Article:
Greece and EU flags Wassilios Aswestopoulos/ZumaPress

Por qué cederá Syriza

LONDRES – Parece que, una vez más, Grecia se ha quitado la soga financiera del cuello. Recurrió a sus tenencias en una cuenta de reserva del Fondo Monetario Internacional y logró devolver 750 millones de EUR (851 millones de USD) –irónicamente, al propio FMI– justo antes de que la deuda venciera.

Esta arriesgada política no fue un accidente, desde que asumió en enero, el gobierno griego, liderado por el primer ministro Alexis Tsipras, del partido Syriza, ha creído que la amenaza de la cesación de pagos –y, con ella, de una crisis financiera que podría hacer estallar al euro– le proporciona apalancamiento en la negociación para contrarrestar la falta de poder político y económico de su país. Meses más tarde, Tsipras y su ministro de finanzas, Yanis Varoufakis, un experto académico en teoría de los juegos, aún parecen estar comprometidos con esta visión, a pesar de la falta de evidencia en su favor.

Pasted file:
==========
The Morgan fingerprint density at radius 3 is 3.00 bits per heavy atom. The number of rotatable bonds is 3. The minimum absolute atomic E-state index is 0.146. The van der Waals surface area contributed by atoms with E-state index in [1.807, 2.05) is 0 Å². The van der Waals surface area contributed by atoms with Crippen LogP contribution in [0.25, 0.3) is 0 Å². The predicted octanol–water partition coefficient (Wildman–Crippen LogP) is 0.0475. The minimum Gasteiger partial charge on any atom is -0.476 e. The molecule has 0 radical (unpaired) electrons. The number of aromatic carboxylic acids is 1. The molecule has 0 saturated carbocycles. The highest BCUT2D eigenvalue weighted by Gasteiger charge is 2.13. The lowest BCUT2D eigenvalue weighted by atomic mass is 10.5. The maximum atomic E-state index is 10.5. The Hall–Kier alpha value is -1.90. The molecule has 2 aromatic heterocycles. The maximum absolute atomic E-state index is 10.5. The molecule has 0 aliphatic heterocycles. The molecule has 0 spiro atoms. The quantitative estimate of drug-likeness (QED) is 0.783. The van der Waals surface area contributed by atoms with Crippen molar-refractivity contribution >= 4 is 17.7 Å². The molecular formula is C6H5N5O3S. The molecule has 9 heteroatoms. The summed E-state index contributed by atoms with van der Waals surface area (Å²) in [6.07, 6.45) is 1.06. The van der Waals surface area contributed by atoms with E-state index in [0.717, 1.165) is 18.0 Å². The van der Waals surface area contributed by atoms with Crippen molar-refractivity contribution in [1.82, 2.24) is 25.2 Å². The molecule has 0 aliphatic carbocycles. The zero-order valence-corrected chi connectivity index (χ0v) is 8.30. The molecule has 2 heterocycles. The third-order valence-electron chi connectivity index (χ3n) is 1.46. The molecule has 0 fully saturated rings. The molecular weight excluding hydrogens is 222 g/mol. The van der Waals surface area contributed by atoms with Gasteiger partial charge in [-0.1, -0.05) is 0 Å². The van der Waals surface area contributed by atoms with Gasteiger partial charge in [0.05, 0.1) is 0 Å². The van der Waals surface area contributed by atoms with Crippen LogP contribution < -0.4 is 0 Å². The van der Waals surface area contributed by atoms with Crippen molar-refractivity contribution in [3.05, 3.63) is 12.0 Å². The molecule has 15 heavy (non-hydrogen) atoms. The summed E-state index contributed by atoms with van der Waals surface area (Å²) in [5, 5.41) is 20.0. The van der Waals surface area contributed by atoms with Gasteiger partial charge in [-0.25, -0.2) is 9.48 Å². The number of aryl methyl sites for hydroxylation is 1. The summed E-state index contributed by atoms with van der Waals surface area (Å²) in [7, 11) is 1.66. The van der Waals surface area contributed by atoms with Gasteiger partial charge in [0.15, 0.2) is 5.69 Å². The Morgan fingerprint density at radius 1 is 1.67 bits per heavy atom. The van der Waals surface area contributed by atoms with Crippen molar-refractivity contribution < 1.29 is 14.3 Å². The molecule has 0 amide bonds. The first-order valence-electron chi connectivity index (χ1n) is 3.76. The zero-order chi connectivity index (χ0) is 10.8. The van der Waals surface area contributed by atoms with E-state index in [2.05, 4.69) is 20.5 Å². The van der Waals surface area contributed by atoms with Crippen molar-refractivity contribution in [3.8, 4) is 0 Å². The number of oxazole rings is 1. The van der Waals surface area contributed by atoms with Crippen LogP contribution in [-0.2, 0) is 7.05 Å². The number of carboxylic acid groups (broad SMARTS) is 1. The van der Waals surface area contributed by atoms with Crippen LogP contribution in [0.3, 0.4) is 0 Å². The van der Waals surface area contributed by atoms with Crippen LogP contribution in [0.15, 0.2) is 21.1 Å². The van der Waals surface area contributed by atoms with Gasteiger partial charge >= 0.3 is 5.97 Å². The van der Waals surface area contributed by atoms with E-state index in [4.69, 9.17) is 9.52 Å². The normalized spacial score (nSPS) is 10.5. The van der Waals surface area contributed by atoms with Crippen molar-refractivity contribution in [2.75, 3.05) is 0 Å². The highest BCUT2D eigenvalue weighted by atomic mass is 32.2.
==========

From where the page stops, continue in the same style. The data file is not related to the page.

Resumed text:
Pero su cálculo se basa en una premisa falsa, Tsipras y Varoufakis suponen que un incumplimiento obligaría a Europa a elegir entre tan solo dos alternativas: expulsar a Grecia de la zona del euro u ofrecerle asistencia incondicional para el pago de su deuda; pero las autoridades europeas cuentan con una tercera opción en caso de un incumplimiento griego. En vez de forzar la salida de Grecia o «Grexit», como se la llama, la UE podría dejarla atrapada dentro de la zona del euro y privarla de dinero, para luego sentarse a esperar y ver cómo se desploma el apoyo político interno al gobierno de Tsipras.

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